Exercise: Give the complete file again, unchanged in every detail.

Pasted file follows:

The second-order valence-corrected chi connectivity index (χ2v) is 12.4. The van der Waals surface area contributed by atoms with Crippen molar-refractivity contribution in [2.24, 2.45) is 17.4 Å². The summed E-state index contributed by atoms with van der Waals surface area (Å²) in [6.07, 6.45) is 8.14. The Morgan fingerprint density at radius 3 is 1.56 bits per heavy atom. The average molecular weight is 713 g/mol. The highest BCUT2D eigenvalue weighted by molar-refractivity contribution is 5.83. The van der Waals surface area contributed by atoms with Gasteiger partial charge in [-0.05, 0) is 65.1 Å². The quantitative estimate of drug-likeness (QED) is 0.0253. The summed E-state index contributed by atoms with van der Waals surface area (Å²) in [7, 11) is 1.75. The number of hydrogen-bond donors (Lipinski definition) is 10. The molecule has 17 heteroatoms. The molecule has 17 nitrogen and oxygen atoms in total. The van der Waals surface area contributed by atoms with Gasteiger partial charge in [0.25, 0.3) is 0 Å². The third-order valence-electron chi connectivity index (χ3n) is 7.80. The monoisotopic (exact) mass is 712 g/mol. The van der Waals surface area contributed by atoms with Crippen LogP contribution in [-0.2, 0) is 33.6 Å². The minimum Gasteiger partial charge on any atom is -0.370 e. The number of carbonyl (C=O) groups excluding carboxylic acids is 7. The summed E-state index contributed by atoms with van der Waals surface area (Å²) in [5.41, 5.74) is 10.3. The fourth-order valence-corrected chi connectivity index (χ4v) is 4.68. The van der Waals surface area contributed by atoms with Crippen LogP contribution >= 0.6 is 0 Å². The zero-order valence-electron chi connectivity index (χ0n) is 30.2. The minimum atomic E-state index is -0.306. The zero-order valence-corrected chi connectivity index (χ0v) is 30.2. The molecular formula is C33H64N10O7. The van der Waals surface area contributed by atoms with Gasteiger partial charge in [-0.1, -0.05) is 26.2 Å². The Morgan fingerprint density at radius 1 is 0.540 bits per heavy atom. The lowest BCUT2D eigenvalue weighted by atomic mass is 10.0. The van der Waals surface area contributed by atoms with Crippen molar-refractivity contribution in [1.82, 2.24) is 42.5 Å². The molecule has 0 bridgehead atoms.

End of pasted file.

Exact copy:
The second-order valence-corrected chi connectivity index (χ2v) is 12.4. The van der Waals surface area contributed by atoms with Crippen molar-refractivity contribution in [2.24, 2.45) is 17.4 Å². The summed E-state index contributed by atoms with van der Waals surface area (Å²) in [6.07, 6.45) is 8.14. The Morgan fingerprint density at radius 3 is 1.56 bits per heavy atom. The average molecular weight is 713 g/mol. The highest BCUT2D eigenvalue weighted by molar-refractivity contribution is 5.83. The van der Waals surface area contributed by atoms with Gasteiger partial charge in [-0.05, 0) is 65.1 Å². The quantitative estimate of drug-likeness (QED) is 0.0253. The summed E-state index contributed by atoms with van der Waals surface area (Å²) in [7, 11) is 1.75. The number of hydrogen-bond donors (Lipinski definition) is 10. The molecule has 17 heteroatoms. The molecule has 17 nitrogen and oxygen atoms in total. The van der Waals surface area contributed by atoms with Gasteiger partial charge in [0.25, 0.3) is 0 Å². The third-order valence-electron chi connectivity index (χ3n) is 7.80. The monoisotopic (exact) mass is 712 g/mol. The van der Waals surface area contributed by atoms with Crippen LogP contribution in [-0.2, 0) is 33.6 Å². The minimum Gasteiger partial charge on any atom is -0.370 e. The number of carbonyl (C=O) groups excluding carboxylic acids is 7. The summed E-state index contributed by atoms with van der Waals surface area (Å²) in [5.41, 5.74) is 10.3. The fourth-order valence-corrected chi connectivity index (χ4v) is 4.68. The van der Waals surface area contributed by atoms with Crippen LogP contribution >= 0.6 is 0 Å². The zero-order valence-electron chi connectivity index (χ0n) is 30.2. The minimum atomic E-state index is -0.306. The zero-order valence-corrected chi connectivity index (χ0v) is 30.2. The molecular formula is C33H64N10O7. The van der Waals surface area contributed by atoms with Gasteiger partial charge in [-0.1, -0.05) is 26.2 Å². The Morgan fingerprint density at radius 1 is 0.540 bits per heavy atom. The lowest BCUT2D eigenvalue weighted by atomic mass is 10.0. The van der Waals surface area contributed by atoms with Crippen molar-refractivity contribution in [1.82, 2.24) is 42.5 Å². The molecule has 0 bridgehead atoms.